This of course was coupled with the growth mindset coming out of the 1940s and 50s. As a bulwark against communism, the West adopted Keynesian economics, with its emphasis on economic growth. Of course this economic growth was to be built on the back of this technological revolution, productivity gains and more jobs. And so we not just designed a global economic system to produce risk, but also to produce an unsustainable trajectory of economic growth, given the carrying capacity of our ecological systems. Current estimates show we are well beyond 1.5 planets of carrying capacity. A recent report shows that our capacity for resource extraction far outstrips the earth’s long term carrying capacity. We now have an “earth overshoot day” dedicated to highlighting this. We now use one Earth’s worth of resources in 7 months. The other 5 months are “deficit” or “loan” months – it will need to be paid back. And can I just add that eco-futurists and ecological economists like Hazel Henderson, Herman Daly and Donella Meadows have been talking about this since the 1970s! For 50 years!
Then there is capitalism. Now I am not going to argue here that markets and competition are not needed. I believe markets and competition are fundamentally needed. When I choose a cell phone provider I want to have some choice, and I want one group to be competing against another to provide me with the best service. When I want to go down the street and buy some bread, I don’t want to be limited to one business, whether private, public or otherwise. I want some choice where I buy my bread. I’m gonna buy my bread from the people that are friendliest to me and whose bread is the best and the tastiest. So we’re not talking here about markets and competition. But I am no Milton Friedman.
In simple terms capitalism is a system of accumulating value – by shareholder to accumulate value. This hasn’t changed much in about 400 years of history. The Dutch East India Company and the English East India Company, for example practiced this through a variety of methods. They were backed by their shareholders, their investors and they were tasked with bringing back / accumulating more value. The problem is having been removed from the source of where that value was coming from, terrible things can happen – the company takes land, kills, even enslaved people. We know this from the history of mercantile colonialism.
But the core capitalist logic has not changed much. So when you look at an operation like Facebook, we say okay Facebook is different. It’s connecting all these people, it’s making all kinds of things possible. But capitalism creates social externalities. In the process of accumulating value for shareholders, the company creates a problem somewhere else. So for example now we see a lawsuit against Facebook by content moderators, who are arguing that they experience severe psychological trauma for having to moderate disturbing Facebook content for hours on end – they have posttraumatic stress disorder. It’s like that scene out of the Mexican sci-fi film the Sleep Dealer. Technology has replaced human labor but it hasn’t replaced human exploitation.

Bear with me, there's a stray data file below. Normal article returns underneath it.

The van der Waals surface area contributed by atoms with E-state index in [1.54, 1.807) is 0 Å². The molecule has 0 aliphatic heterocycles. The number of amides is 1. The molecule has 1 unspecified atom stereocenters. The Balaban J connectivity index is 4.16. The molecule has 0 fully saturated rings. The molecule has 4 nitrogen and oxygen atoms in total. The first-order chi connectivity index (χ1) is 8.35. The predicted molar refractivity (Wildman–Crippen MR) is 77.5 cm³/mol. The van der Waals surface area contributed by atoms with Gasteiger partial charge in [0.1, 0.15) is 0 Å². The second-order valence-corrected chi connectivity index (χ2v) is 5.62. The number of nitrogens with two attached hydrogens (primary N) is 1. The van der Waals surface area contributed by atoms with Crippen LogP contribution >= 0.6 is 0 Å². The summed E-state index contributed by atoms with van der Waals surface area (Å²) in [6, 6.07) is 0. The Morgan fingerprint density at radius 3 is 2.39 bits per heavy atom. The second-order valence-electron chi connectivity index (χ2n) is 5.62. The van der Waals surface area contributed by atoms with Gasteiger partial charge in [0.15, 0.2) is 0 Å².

And this is not to mention the way in which Facebook has driven social polarization. To be fair it’s not just Facebook but it’s a whole suite of social media platforms. But research that has come out recently essentially argues that the way in which content gets contained within filter bubbles, and the algorithms that govern the content that we see produces a web of self-referentiality – people are more and more exposed to the same or similar ideas reinforcing their thinking, indeed making their thinking more entrenched and extreme. And it’s not in their interest to give you content that’s going to contradict your worldview. Why would they? They just want you to spend more time in front of the screen so they can sell you more advertisements. If you get confused, experience cognitive dissonance and then have to work this out, that is not more advertisements for them. So we have Trump and we have Bolsonaro… and other countries where, the social externality of capitalist driven social media is social polarization. If you ask me this is a very high price to pay. So at a deeper level we have innovation and technology embedded in political economy.
But I want to take us one step deeper and explore something else. And this is that there’s been a fundamental disconnect in the way that innovation and technology have played out in the 20th and early 21st centuries, with respect to our understanding of ecological systems. It is a remarkable fact that in the West the systems literature only really emerged in the late 60s and 70s. Somehow in the madness of progress and modernity something profound was lost. There were presumptions about the distinction between man and nature. “Nature” is out there somewhere – “man” is here. I use the word MAN deliberately this distinction emerged in a patriarchal era.